16 June 2016 7:30 am |
Nearly three in four housing associations to respond to an Inside Housing survey plan to change their allocations criteria for under-35s in response to the “Local Housing Allowance cap”.
From 1 April 2018, social tenants who are under 35 and childless will only be eligible for housing benefitat the ‘shared accommodation’ rate, based on the cost of renting a room in a shared house or flat locally.
The cut, which will affect any tenancies signed from 1 April this year, will mean housing benefit no longer covers the cost of renting a housing association or council home for those tenants in the affected bracket, prompting fears from landlords that many younger tenants will be unable to afford to pay their rent.
Of the 47 large housing associations surveyed, 60% said they plan to change their allocations policyfor under 35s in the future as a result of the cap, while 13% reported they have already done so. Only 11% of respondents said they plan to make no changes.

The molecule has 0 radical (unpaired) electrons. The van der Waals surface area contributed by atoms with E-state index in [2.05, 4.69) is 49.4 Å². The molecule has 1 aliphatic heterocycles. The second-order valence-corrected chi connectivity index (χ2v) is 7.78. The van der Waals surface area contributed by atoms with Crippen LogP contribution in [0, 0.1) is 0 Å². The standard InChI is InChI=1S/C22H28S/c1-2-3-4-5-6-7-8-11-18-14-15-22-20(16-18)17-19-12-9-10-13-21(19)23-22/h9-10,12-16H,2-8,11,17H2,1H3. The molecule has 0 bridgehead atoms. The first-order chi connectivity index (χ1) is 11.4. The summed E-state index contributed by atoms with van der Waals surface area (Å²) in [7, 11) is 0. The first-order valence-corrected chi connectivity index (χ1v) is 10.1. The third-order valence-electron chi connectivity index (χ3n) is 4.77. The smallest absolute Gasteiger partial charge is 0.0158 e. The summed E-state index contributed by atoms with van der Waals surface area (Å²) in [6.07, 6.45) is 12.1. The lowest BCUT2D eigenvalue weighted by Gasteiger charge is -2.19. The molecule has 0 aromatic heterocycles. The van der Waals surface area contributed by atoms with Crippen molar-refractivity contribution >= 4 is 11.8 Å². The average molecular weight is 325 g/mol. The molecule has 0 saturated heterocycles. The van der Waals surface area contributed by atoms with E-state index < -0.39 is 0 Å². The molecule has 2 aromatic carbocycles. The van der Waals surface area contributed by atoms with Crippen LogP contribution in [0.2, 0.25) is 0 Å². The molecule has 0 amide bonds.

Changes being considered include giving younger tenants assured shorthold or two-year tenanciesrather than secure tenancies; blocking under-35s from renting in certain blocks, or from renting new-build, affordable-rent properties; and only accepting tenants younger than 21 if the council agrees to pay their full rent.
Some landlords said they plan to reduce rents for under-35s, with Croydon-based AmicusHorizon saying these tenants would be allocated to social not affordable rent properties.
A spokesperson for the Department for Work and Pensions said: “These changes are about restoring fairness to the system and ensuring those on benefits face the same choices as everyone else.” The spokesperson added that councils can use Discretionary Housing Payments to help tenants.